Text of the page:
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scruffy
05-30-2008, 10:06 PM
I have an ethical problem. Periodically, I take a couple dozen of my baby mollies to a petstore to find new homes. Iíve got a bunch of them that are big enough and they need to go soon. My parameters have been a nightmare and this seems the best way to improve them.

The problem is, that Iíve had a string of baby mollies and platys with TB symptoms (bent spines) and there is no way to tell which of the healthy fish have been exposed to it because Iíve moved some of the asymptomatic fish to other tanks and canít remember who was where.

Lately Iíve been moving the TB fish into a 10 gallon and away from any that I might give to the pet store. Itís at a lower temp which I heard is better for TB and more of a hospice than a hospital.

Should I impose a quarantine period for my healthy fish before I give them up - like wait a few weeks to see if they are really healthy? Or do you think itís OK to take them there now and hope for the best? It took me a long time to find a proprietor that really seems happy when I bring in my mollies. I just feel bad about a stranger buying a fish from them that ends up with such a debilitating, infectious, and fatal disease.

What would you do if you were in my shoes?

S

gm72
05-30-2008, 10:35 PM
I'd wait. Go spreading TB around and no one will take your fish, you'll lose your reputation, and potentially kill a lot of other people's fish in the process. Imagine how you'd feel if you sold fish that had TB, someone bought a few to add to their beautiful community tank, the TB spread, and killed every single fish in that tank. All because of you. Not too cool.

Hopefully the deformity is simply a congenital defect of sorts and not actually TB.

ladyoutlaw50
05-30-2008, 10:37 PM
I'd wait. Go spreading TB around and no one will take your fish, you'll lose your reputation, and potentially kill a lot of other people's fish in the process. Imagine how you'd feel if you sold fish that had TB, someone bought a few to add to their beautiful community tank, the TB spread, and killed every single fish in that tank. All because of you. Not too cool.

Hopefully the deformity is simply a congenital defect of sorts and not actually TB.

I agree!! better safe then sorry!!! don't want to ruin your rep!! good luck!!

Rue
05-30-2008, 10:49 PM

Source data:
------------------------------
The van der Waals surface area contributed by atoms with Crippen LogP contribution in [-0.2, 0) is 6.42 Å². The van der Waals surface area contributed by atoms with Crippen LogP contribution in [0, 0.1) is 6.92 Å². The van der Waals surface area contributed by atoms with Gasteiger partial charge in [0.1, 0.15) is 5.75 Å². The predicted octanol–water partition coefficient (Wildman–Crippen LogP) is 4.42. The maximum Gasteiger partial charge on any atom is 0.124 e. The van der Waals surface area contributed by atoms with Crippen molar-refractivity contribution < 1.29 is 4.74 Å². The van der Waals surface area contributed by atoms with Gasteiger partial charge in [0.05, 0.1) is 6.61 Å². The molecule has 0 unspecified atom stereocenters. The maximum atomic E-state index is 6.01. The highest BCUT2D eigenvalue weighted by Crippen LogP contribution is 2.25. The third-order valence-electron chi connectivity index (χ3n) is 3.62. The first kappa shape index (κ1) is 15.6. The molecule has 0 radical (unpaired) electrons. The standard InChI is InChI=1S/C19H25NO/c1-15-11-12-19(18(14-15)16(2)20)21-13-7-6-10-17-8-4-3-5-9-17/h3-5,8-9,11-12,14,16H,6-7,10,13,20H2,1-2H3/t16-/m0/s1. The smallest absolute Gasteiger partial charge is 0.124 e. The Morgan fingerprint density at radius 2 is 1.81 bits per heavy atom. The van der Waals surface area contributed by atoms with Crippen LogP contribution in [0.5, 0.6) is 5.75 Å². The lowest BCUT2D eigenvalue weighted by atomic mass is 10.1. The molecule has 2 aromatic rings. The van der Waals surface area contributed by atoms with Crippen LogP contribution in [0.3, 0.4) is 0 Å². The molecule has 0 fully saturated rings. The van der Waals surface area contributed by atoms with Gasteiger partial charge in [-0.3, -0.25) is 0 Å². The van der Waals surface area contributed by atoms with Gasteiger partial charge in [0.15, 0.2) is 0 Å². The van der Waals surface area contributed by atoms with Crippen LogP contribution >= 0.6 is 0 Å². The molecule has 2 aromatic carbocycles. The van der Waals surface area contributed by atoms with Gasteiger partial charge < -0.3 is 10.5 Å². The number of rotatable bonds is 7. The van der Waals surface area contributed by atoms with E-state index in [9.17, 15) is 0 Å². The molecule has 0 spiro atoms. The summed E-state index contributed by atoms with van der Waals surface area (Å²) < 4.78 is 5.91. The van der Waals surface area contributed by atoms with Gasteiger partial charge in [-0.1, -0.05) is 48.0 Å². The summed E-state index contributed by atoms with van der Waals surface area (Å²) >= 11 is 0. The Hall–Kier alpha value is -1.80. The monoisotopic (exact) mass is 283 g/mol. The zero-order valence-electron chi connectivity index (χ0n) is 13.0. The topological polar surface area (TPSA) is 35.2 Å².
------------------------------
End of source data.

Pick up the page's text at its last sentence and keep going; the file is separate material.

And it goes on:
NEVER take potentially sick animals to be sold...this is why 'pet' owners have such a bad reputation!

luvfins
05-30-2008, 10:53 PM
Are you sure it is TB? Could it instead be genetic in whatever way affects poor balloon Mollies?

scruffy
05-31-2008, 08:55 PM
I don't know how my post ended up in the brackish column, but they are mollies! I finally bought one of those cheapo one gallon tanks for my two little ones w/ bendy spines. I don't think it's genetic in this case because they were at least a month or two old before showing signs. Will I ever know if the other fish are OK?

graceluvsplatys
06-08-2008, 03:57 AM
I have an ethical problem. Periodically, I take a couple dozen of my baby mollies to a petstore to find new homes. Iíve got a bunch of them that are big enough and they need to go soon. My parameters have been a nightmare and this seems the best way to improve them.

The problem is, that Iíve had a string of baby mollies and platys with TB symptoms (bent spines) and there is no way to tell which of the healthy fish have been exposed to it because Iíve moved some of the asymptomatic fish to other tanks and canít remember who was where.

Lately Iíve been moving the TB fish into a 10 gallon and away from any that I might give to the pet store. Itís at a lower temp which I heard is better for TB and more of a hospice than a hospital.

Should I impose a quarantine period for my healthy fish before I give them up - like wait a few weeks to see if they are really healthy? Or do you think itís OK to take them there now and hope for the best? It took me a long time to find a proprietor that really seems happy when I bring in my mollies. I just feel bad about a stranger buying a fish from them that ends up with such a debilitating, infectious, and fatal disease.

What would you do if you were in my shoes?

S
i wouldnt buy mollies from your lfs
lol
good luck, and imaginbe if you were a little kid with her first fish tank. buys cute little molly. becomes insnely attached. finds it disintegrating grossly on the tank a week later.
not prety

Incredulous_Ed
06-08-2008, 04:53 AM
I don't know how my post ended up in the brackish column, but they are mollies! I finally bought one of those cheapo one gallon tanks for my two little ones w/ bendy spines. I don't think it's genetic in this case because they were at least a month or two old before showing signs. Will I ever know if the other fish are OK?
Personally, I think it wouold be best to cull the TB infected fry, and wait to see if the other ones show signs. If you are really in dount, then maybe it woudl best to cull the whole generation :(

donvichu
06-10-2008, 03:24 PM
first try to confirm if it is tb or genetic syndrome,If its TB please donot give it and better if you take precautions so you dont get it

scruffy
06-10-2008, 10:12 PM
I don't plan on sending any of my kiddos to the pet store for the present time and haven't for a couple months. Right now, I am down to two little ones in my 1 gallon TB tank. I'd gone for about a week before finding any new bendy babies and found the second one the night before last.

Is there a way to tell if it's genetic or tb? I kind of assumed that was the problem because it seemed to pass from guppies to platies to mollies and they are usually at least a few weeks old before they show their twistiness. Then again, I could keep a closer eye on the new babies.

I know a fish can live for a long time with TB infection before showing any signs. After how many weeks or months without any new cases can I consider my fish to be safe?
S